The ongoing flap over whether to allow The Absolutely True Diary of a Part-Time Indian
on the supplemental reading list for the West Ada School District may come to a head today, with the Supplemental Book List Committee expected to present its recommendations to the West Ada School Board.
Board members voted 2-1 in April to remove the book
, by Northwest author Sherman Alexie, following complaints that it contained sexual references and foul language.
The decision to withhold the title from the supplemental reading list for grades 6-12 touched off a storm of controversy, with two Washington residents going so far as to purchase more than 350 copies of Absolutely True Diary
to be distributed to students. Fundraising for the effort drew more than $3,000.
In late August, the school district embarked on a wide-ranging review of all the titles
on its supplemental reading list—including a total of nearly 250 books.
The National Coalition Against Censorship stepped in to express its displeasure with the school board’s decision to put True Diary
“on hold,” and on Sept. 8 issued a letter
calling on trustees to “take seriously the constitutional obligation not to exclude books ‘simply because they dislike the ideas contained in those books.’” The book is one of the most frequently challenged in America.
NCAC Executive Director Joan Bertin told Boise Weekly
that depending on how the West Ada School Board decides at its Sept. 9 meeting, it could be opening itself to legal action.
“There’s always recourse,” she said. “We are not a litigation organization, but there is the possibility that somebody could file a First Amendment complaint.”
Stressing that NCAC is not “enemies of school boards,” Bertin added that sometimes school officials “don’t really understand that they have these legal obligations that they have to comply with.”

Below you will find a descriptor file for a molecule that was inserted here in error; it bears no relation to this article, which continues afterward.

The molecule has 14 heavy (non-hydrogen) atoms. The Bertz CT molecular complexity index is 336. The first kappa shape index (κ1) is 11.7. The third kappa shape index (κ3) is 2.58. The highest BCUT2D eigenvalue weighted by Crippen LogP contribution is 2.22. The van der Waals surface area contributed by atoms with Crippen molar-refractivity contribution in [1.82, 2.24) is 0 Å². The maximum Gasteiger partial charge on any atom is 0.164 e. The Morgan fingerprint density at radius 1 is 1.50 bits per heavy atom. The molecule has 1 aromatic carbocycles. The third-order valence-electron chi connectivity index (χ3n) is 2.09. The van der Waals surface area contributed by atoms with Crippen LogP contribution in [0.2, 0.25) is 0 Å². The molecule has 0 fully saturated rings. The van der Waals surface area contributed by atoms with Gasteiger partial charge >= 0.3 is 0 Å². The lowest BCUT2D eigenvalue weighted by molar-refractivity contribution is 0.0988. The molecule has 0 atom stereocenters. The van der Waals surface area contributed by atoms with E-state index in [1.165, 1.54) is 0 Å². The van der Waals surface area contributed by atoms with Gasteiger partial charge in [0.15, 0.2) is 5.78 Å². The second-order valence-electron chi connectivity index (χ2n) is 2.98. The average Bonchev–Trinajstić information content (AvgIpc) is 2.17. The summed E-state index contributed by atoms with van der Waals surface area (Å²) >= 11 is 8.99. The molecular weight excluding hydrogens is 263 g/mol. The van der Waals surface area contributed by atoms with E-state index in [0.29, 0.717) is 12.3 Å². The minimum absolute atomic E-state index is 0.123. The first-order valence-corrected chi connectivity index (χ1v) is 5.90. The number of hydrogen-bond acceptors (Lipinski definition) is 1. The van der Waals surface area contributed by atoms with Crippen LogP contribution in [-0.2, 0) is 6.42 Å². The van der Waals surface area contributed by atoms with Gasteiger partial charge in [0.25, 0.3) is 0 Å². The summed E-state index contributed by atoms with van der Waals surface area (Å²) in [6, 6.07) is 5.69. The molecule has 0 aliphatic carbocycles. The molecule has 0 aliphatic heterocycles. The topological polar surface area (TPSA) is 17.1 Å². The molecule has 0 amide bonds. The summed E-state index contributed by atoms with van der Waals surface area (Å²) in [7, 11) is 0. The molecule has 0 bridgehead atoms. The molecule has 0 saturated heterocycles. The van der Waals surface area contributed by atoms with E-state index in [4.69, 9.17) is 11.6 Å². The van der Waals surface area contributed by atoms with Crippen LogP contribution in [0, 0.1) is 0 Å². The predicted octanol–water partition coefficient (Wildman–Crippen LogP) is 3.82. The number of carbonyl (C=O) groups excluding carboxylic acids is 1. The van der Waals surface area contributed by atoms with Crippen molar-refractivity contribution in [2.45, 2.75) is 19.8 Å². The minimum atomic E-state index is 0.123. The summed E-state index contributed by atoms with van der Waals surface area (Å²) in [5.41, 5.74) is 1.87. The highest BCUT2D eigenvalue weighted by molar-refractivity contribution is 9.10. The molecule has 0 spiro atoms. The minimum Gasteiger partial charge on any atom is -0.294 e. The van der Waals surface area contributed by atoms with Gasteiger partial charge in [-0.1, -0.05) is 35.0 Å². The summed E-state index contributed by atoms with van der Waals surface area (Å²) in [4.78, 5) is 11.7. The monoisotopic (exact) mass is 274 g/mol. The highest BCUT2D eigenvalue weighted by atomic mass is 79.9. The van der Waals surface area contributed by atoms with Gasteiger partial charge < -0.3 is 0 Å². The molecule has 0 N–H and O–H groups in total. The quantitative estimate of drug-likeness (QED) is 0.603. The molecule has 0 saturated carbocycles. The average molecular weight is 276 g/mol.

“Once you go down this road [of withholding books based on parental complaints], there’s no stopping it,” she said. “Pretty soon you invite this kind of ‘trying to please everybody.’ You get yourself into a situation that creates more community division than you solve.
“You think you’re going to get the squeaky wheel with the oil, but you end up with 20 squeaking wheels and one can of oil,” Bertin added.
The NCAC has a strong track record of swaying school boards away from book bans.
“When we are involved in a controversy like this, before a book is removed, we have a very high success rate—in the 80 percent range,” Bertin said. “After a book is removed, it’s harder, but it’s still 60, 65 percent of the time we are able to come in, get people to step back and think, ‘Well, maybe it’s not such a good idea.’
“I would say our ability to affect these outcomes is substantial,” she said.
It’s unclear whether West Ada trustees will make any final decisions regarding the reading list at the meeting
, scheduled for 5:30 p.m. at the District Service Center, 1303 East Central Drive in Meridian, and a call to the district went unanswered. But Bertin said her organization will be watching the outcome, and hopes that officials will come down on the side of allowing Absolutely True Diary
to remain on the reading list.
“There are, I promise you, parents in the school district who want their kids to read this book,” she said. “It’s a National Book Award winner … it’s a really deeply moving, highly acclaimed book that we know from many years of dealing with it and with Sherman is life-changing. …
“What we object to is having the preferences of some imposed on all,” she added.